A Walk Among the Tombstones

September 19, 2014 by  
Filed under Cody, Reviews

Starring: Liam Neeson, Dan Stevens, David Harbour
Directed by: Scott Frank (“The Lookout”)
Written by: Scott Frank (“Minority Report”)

Anyone else getting déjà vu? If you’ve seen the previews, trailers, or commercials for “A Walk Among the Tombstones,” it certainly appears as if Liam Neeson has returned to the well that has given him a rebirth as an action star. Even though his films might all appear similar, “Tombstones” isn’t quite “Taken 3” (or because of repetitive marketing, “Liam Neeson Aggressively Threatens Someone Over the Phone 3”) though that doesn’t mean it doesn’t feel familiar.

After quitting the NYPD years prior, Matt Scudder (Neeson) works as an unlicensed private investigator in New York. Although reluctant, Matt agrees to take a case from drug trafficker Kenny Kristo (Dan Stevens) whose wife was kidnapped and murdered after he paid a ransom. As Matt begins to dig deeper to find her killers, he sees the operation might be more complex than it seems.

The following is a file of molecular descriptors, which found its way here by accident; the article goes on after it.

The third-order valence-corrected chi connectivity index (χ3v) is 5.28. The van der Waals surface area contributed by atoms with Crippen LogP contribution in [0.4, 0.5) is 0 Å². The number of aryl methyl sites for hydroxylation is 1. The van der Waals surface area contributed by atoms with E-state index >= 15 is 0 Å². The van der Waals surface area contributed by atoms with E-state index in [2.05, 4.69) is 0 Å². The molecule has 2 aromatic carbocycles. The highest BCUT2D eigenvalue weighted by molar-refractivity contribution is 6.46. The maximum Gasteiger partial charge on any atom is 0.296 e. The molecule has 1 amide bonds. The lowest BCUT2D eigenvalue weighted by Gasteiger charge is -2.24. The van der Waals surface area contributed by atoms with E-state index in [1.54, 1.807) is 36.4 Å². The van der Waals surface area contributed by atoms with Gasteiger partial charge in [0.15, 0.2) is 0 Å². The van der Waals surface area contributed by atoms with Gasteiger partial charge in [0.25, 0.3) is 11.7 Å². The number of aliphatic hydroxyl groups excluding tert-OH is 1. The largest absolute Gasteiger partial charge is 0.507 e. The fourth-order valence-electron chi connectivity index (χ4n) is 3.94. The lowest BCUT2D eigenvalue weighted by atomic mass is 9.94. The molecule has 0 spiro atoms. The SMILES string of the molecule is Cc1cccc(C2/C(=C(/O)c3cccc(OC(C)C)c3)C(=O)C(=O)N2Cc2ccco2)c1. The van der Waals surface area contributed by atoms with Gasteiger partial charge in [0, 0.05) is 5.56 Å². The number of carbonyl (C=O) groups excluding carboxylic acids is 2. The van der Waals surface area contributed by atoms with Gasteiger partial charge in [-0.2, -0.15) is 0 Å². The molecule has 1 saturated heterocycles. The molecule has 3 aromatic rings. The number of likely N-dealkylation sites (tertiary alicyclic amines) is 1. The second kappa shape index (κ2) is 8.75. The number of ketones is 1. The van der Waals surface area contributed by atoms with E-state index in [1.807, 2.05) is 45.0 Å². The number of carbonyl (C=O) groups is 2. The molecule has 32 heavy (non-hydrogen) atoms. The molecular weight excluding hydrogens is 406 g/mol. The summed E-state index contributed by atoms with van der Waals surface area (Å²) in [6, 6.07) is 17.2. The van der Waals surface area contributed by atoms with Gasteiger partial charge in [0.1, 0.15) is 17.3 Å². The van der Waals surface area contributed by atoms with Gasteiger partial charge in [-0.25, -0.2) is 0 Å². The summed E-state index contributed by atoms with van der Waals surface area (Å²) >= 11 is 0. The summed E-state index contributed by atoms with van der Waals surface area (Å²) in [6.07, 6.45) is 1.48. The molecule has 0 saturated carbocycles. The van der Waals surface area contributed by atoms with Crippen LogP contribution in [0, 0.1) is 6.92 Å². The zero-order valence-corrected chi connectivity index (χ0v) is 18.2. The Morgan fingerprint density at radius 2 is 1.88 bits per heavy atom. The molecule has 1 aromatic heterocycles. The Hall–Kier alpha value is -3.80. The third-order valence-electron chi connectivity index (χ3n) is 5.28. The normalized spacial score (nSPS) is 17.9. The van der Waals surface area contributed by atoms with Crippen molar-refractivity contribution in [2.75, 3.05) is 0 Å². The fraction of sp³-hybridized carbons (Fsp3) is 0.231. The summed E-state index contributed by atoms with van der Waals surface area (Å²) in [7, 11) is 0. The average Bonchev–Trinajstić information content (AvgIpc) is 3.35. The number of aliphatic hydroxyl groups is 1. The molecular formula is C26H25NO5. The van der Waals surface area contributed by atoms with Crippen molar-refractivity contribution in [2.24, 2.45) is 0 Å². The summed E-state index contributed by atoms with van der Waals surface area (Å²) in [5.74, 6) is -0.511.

As a hard-nosed former NYPD officer, Neeson sports a pretty bad New York accent that seems to fade in and out throughout the movie. Distracting dialect aside, Neeson doesn’t stray too far from the type of character audiences have seen him in since “Taken.” It’s a typecast that he’s certainly good at, but at this point the roles are beginning to blend together. Though it is of no fault to the cast, “Tombstones” suffers from completely unmemorable characters. Brian “Astro” Bradley gives a fine performance as TJ, a homeless kid who befriends Matt, but the character feels oddly out of place in the grand scheme of the film.

With an uneventful first two acts, “Tombstones” completely stumbles out of the gate. The first hour is dull and generic. Neeson’s character is searching for clues to put together pieces of a mystery, yet nothing of consequence or interest happen.s There are also a few puzzling decisions from screenwriter and director Scott Frank. For whatever reason, Frank felt the need to obscure the faces of the perpetrators and antagonists for the first portion of the film. It is an unnecessary mystery and decision with zero payoff other than literally seeing what the actors look like.

There is also the decision to take scenes during the climax of the film and relate it to a theme involving the 12-step program. It is a connection that is ill fitting and flimsy at best and actually annoyingly interrupts some of the most tense moments of the film. Where “Tombstones” is able to salvage itself is in its final act where the heat finally turns up and the story begins to take interesting turns. When Matt takes over another kidnapping situation, the film gains momentum as he inches closer and closer to a showdown with the bad guys. It is here that Neeson proves his worth and becomes fun to watch.